Television writer Lee Child's otherwise riveting first thriller,Killing Floor, was criticized by some reviewers because of an unconvincing coincidence at its center. Child addresses that problem in his second book--and thumbs his nose at those reviewers--by having his hero, ex-military policeman Jack Reacher, just happen to be walking by a Chicago dry cleaner when an attractive young FBI agent named Holly Johnson comes out carrying nine expensive outfits and a crutch to support her soccer-injured knee. As Holly stumbles, Reacher grabs her and her garments--which gets him kidnapped along with her by a trio of very determined badguys. "He had no problem with how he had gotten grabbed up in the first place," Child writes. "Just a freak of chance had put him alongside Holly Johnson at the exact time the snatch was going down. He was comfortable with that. He understood freak chances. Life was built out of freak chances, however much people would like to pretend otherwise." Lucky for Holly--whose father just happens to be an Army general and current head of the Joint Chiefs of Staff, thus making her a tempting target for a bunch of Montana-based extremists--Reacher still has all the skills and strengths associated with his former occupation. And Child still knows how to write scenes of violent action better than virtually anyone else around.--Dick Adler--This text refers to an out of print or unavailable edition of this title.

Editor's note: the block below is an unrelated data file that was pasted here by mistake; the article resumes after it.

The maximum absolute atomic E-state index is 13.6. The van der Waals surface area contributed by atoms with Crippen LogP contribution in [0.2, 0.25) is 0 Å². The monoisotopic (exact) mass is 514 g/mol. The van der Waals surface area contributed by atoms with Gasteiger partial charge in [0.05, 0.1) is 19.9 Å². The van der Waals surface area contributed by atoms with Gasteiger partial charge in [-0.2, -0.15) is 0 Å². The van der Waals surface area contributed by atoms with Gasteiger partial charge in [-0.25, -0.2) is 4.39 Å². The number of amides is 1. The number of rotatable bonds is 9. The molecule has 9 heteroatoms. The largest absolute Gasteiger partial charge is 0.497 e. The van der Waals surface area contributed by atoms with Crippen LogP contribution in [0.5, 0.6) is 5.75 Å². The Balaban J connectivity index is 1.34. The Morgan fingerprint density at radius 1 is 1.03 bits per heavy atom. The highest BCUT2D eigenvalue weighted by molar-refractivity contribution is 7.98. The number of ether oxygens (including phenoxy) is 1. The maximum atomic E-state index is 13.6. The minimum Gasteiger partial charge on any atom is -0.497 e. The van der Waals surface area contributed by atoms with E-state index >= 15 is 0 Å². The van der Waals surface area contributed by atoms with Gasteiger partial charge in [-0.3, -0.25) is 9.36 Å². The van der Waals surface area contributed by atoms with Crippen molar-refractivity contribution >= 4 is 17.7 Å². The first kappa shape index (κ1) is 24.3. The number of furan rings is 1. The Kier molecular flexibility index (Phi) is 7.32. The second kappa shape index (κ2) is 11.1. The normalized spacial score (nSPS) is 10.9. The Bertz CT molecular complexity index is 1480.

Next up in my catch-up reading of Lee Child is Die Trying, the second book in the Jack Reacher series. As with the first one I read, it's a good "mind-candy" read... Reacher happens to be in the wrong place at the wrong time in Chicago. He attempts to help a woman coming out of a dry cleaners shop with an armful of clothes and a pair of crutches. At the same time, two other people show up with plans on abducting the woman. Since Jack just happens to be there and appears to … more